In the beginning, man was created with free will. In paradise, Adam and Eve had complete freedom of action and only a single rule: Do not eat the fruit of one particular tree. They were free to obey or disobey. God warned them that eating the fruit of the tree would kill them, but God—having made them free—could not prevent their abuse of that freedom and so death came to our world.
We have heard the story so many times we do not stop to consider how odd this is. From a human point of view, this is very peculiar. When men wish to prevent something bad from happening, they take concrete steps to deter it. If it is in their power to stop something they do not want to happen, they stop it. If they cannot reliably stop someone from doing something, they declare it a crime and punish the offender afterwards.
From our point of view, God’s reaction to evil is shockingly different. Unlike man, God has the absolute power to stop evil from happening. He could have stopped evil at any stage. He need never have made men in the first place. He might have made us so that—like robots—we never acted wrongly, but He did not. He made man and woman in his own image, with the freedom to choose good or evil. He gave them dominion over the earth and then God declared that it was good.
Having made men who could choose evil, He might have chosen to punish evil instantly, whenever it occurred, but God did not do that either. While many wrong actions have natural consequences in this life, most of us are given a full lifespan before being called before the judge to account for our lives.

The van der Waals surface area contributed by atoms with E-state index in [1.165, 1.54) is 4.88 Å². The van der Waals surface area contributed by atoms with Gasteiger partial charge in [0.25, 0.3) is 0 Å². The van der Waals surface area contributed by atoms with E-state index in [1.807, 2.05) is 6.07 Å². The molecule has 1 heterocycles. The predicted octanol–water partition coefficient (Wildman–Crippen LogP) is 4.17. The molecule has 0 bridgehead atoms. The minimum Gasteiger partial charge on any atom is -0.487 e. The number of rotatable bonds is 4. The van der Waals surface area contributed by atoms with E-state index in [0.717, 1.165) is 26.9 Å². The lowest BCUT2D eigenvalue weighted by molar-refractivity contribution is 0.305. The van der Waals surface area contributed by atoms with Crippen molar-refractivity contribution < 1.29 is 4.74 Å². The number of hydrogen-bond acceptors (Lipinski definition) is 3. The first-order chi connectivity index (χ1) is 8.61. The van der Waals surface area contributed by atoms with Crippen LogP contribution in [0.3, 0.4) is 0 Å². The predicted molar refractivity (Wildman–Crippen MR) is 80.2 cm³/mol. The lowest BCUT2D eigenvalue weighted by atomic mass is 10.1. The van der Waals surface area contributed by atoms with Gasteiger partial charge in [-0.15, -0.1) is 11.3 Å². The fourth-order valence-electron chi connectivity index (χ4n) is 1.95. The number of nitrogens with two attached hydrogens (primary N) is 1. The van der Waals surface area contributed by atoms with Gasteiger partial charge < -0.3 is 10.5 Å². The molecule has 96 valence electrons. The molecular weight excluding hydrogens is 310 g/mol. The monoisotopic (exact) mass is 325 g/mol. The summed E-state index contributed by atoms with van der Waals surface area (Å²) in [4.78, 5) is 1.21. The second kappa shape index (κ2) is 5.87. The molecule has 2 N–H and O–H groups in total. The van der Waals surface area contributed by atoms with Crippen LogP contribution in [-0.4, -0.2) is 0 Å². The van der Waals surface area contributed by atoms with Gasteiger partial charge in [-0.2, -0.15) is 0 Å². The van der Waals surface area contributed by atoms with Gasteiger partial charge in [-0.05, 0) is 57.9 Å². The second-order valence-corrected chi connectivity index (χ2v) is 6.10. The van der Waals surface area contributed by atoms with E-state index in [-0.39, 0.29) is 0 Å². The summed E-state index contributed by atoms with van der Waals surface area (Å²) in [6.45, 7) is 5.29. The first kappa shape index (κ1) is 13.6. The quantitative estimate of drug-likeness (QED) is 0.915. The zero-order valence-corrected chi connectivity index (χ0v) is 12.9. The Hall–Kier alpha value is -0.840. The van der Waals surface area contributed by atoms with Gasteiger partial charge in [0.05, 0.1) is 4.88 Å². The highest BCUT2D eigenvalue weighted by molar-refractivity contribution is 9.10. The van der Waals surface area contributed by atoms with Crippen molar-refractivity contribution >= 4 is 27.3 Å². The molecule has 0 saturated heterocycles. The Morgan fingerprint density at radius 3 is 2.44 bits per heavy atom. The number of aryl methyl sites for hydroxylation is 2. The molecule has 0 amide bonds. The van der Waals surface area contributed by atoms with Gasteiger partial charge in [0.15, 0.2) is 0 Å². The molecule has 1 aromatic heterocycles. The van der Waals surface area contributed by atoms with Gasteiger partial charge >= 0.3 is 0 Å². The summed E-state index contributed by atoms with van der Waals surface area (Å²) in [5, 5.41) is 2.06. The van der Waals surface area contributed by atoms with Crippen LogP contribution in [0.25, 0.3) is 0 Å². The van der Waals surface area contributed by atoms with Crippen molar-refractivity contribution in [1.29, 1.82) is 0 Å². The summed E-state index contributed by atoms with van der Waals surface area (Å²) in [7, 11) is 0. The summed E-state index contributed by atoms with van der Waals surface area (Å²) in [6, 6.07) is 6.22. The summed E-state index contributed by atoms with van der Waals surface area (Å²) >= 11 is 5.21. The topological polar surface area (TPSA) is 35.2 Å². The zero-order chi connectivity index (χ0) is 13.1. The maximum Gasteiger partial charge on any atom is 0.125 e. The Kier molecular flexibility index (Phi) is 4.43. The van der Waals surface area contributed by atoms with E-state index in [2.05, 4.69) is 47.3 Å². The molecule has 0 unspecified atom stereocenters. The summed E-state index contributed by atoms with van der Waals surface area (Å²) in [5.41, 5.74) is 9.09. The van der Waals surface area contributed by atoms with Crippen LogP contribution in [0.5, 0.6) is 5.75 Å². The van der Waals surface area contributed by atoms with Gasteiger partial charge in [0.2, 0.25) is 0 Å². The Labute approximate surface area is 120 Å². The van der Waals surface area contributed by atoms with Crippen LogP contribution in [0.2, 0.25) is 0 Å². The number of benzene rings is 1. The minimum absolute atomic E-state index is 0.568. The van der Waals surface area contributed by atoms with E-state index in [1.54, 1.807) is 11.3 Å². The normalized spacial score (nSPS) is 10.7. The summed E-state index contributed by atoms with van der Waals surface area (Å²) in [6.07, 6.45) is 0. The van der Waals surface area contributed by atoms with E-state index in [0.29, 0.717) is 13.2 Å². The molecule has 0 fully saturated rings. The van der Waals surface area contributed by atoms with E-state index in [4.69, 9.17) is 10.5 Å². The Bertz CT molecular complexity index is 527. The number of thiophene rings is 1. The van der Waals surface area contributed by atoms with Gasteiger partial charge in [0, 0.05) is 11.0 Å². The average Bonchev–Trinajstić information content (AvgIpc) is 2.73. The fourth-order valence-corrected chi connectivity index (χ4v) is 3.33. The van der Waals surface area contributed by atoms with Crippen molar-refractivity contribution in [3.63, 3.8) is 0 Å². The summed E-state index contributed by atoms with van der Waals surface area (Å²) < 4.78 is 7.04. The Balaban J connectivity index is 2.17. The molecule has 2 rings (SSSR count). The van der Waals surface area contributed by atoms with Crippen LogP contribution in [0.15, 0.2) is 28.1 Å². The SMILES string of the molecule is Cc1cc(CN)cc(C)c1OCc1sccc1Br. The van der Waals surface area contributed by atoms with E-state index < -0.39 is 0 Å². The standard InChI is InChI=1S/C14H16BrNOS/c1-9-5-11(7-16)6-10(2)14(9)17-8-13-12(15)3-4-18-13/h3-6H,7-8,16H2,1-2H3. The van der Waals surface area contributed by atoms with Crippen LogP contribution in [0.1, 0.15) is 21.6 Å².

In God’s wisdom, free will is so important that He gives it to every man, not just our first parents. Why did God permit such freedom? The abuse of our free will brings death and sorrow to every generation, so why did an omnipotent and good Creator risk the evil that often results? It seems free will is necessary to make men who are capable of sharing in God’s life. Only free men can become good men. True virtue requires liberty.
The question to ask is: Having given us free will, did God intend that some men should sit on His throne, in His stead, and enforce His will by violence upon other men? Clearly, Jesus did not commission His Church to use compulsion to make men believe or behave, or even to pay the tithe. The Church may persuade, but she does not use violence to compel obedience.
Is there any conclusion to draw from the fact that the Vatican is the only sovereign nation that does not use violence to force its people to pay taxes? No less than any other government, the Church requires money to fund its activity. How is that need met without violence? It seems that if the cause is sufficient, people will provide the resources voluntarily. This gentle wisdom comes from Jesus, who said to His apostles: “You know that those who are supposed to rule over the Gentiles lord it over them, and their great men exercise authority over them. But it shall not be so among you.”
[Excerpted from Free is Beautiful: Why Catholics should be libertarian]